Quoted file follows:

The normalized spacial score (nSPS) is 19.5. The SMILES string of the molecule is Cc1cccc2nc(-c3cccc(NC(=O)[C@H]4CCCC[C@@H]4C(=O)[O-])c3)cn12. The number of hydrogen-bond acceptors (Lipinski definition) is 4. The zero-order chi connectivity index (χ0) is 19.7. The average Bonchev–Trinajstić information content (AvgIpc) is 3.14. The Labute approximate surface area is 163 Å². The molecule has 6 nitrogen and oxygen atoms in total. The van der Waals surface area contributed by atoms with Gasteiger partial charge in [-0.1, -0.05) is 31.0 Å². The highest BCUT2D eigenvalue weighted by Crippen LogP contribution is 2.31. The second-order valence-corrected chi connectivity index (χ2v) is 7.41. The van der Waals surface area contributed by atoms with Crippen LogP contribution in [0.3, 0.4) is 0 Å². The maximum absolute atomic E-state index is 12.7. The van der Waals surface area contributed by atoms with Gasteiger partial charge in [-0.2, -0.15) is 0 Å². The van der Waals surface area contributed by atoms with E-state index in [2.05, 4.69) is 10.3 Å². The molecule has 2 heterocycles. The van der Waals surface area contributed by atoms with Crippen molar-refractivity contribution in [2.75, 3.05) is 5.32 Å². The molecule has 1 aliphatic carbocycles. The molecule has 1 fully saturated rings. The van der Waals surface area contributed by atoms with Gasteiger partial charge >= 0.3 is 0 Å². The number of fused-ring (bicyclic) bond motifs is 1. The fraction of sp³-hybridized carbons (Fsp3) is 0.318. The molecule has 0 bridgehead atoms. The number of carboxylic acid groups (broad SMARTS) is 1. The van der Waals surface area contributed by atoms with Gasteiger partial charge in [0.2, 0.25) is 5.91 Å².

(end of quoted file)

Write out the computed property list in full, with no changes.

The normalized spacial score (nSPS) is 19.5. The SMILES string of the molecule is Cc1cccc2nc(-c3cccc(NC(=O)[C@H]4CCCC[C@@H]4C(=O)[O-])c3)cn12. The number of hydrogen-bond acceptors (Lipinski definition) is 4. The zero-order chi connectivity index (χ0) is 19.7. The average Bonchev–Trinajstić information content (AvgIpc) is 3.14. The Labute approximate surface area is 163 Å². The molecule has 6 nitrogen and oxygen atoms in total. The van der Waals surface area contributed by atoms with Gasteiger partial charge in [-0.1, -0.05) is 31.0 Å². The highest BCUT2D eigenvalue weighted by Crippen LogP contribution is 2.31. The second-order valence-corrected chi connectivity index (χ2v) is 7.41. The van der Waals surface area contributed by atoms with Crippen LogP contribution in [0.3, 0.4) is 0 Å². The maximum absolute atomic E-state index is 12.7. The van der Waals surface area contributed by atoms with Gasteiger partial charge in [-0.2, -0.15) is 0 Å². The van der Waals surface area contributed by atoms with E-state index in [2.05, 4.69) is 10.3 Å². The molecule has 2 heterocycles. The van der Waals surface area contributed by atoms with Crippen molar-refractivity contribution in [2.75, 3.05) is 5.32 Å². The molecule has 1 aliphatic carbocycles. The molecule has 1 fully saturated rings. The van der Waals surface area contributed by atoms with Gasteiger partial charge >= 0.3 is 0 Å². The number of fused-ring (bicyclic) bond motifs is 1. The fraction of sp³-hybridized carbons (Fsp3) is 0.318. The molecule has 0 bridgehead atoms. The number of carboxylic acid groups (broad SMARTS) is 1. The van der Waals surface area contributed by atoms with Gasteiger partial charge in [0.2, 0.25) is 5.91 Å².